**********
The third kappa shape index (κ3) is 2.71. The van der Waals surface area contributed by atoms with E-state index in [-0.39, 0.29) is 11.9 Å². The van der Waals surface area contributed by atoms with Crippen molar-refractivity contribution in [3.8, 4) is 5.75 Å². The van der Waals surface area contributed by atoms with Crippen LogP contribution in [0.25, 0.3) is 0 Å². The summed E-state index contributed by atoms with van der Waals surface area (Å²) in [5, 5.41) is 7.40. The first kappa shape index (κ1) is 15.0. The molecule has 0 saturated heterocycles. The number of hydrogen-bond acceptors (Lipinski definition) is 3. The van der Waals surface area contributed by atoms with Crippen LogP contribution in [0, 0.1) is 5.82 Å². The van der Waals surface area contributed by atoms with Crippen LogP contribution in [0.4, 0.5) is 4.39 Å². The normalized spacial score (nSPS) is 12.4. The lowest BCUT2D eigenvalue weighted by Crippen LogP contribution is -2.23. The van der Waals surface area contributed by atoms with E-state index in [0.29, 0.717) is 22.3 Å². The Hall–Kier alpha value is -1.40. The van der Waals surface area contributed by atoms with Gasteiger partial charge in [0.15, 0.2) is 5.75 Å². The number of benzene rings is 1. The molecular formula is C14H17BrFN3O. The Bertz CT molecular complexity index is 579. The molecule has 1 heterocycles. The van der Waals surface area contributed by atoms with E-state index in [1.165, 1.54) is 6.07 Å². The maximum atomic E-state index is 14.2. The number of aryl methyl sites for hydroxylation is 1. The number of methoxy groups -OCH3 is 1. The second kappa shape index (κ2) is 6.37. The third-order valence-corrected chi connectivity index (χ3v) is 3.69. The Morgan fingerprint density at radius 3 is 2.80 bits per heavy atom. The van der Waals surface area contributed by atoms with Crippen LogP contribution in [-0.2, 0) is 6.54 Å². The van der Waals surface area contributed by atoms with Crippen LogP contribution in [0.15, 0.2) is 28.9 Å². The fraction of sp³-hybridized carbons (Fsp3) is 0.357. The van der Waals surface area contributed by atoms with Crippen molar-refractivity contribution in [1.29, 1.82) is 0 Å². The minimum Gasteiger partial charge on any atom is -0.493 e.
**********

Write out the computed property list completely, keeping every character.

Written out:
The third kappa shape index (κ3) is 2.71. The van der Waals surface area contributed by atoms with E-state index in [-0.39, 0.29) is 11.9 Å². The van der Waals surface area contributed by atoms with Crippen molar-refractivity contribution in [3.8, 4) is 5.75 Å². The van der Waals surface area contributed by atoms with Crippen LogP contribution in [0.25, 0.3) is 0 Å². The summed E-state index contributed by atoms with van der Waals surface area (Å²) in [5, 5.41) is 7.40. The first kappa shape index (κ1) is 15.0. The molecule has 0 saturated heterocycles. The number of hydrogen-bond acceptors (Lipinski definition) is 3. The van der Waals surface area contributed by atoms with Crippen LogP contribution in [0, 0.1) is 5.82 Å². The van der Waals surface area contributed by atoms with Crippen LogP contribution in [0.4, 0.5) is 4.39 Å². The normalized spacial score (nSPS) is 12.4. The lowest BCUT2D eigenvalue weighted by Crippen LogP contribution is -2.23. The van der Waals surface area contributed by atoms with E-state index in [0.29, 0.717) is 22.3 Å². The Hall–Kier alpha value is -1.40. The van der Waals surface area contributed by atoms with Gasteiger partial charge in [0.15, 0.2) is 5.75 Å². The number of benzene rings is 1. The molecular formula is C14H17BrFN3O. The Bertz CT molecular complexity index is 579. The molecule has 1 heterocycles. The van der Waals surface area contributed by atoms with E-state index in [1.165, 1.54) is 6.07 Å². The maximum atomic E-state index is 14.2. The number of aryl methyl sites for hydroxylation is 1. The number of methoxy groups -OCH3 is 1. The second kappa shape index (κ2) is 6.37. The third-order valence-corrected chi connectivity index (χ3v) is 3.69. The Morgan fingerprint density at radius 3 is 2.80 bits per heavy atom. The van der Waals surface area contributed by atoms with Crippen LogP contribution in [-0.2, 0) is 6.54 Å². The van der Waals surface area contributed by atoms with Crippen LogP contribution in [0.15, 0.2) is 28.9 Å². The fraction of sp³-hybridized carbons (Fsp3) is 0.357. The van der Waals surface area contributed by atoms with Crippen molar-refractivity contribution in [1.29, 1.82) is 0 Å². The minimum Gasteiger partial charge on any atom is -0.493 e.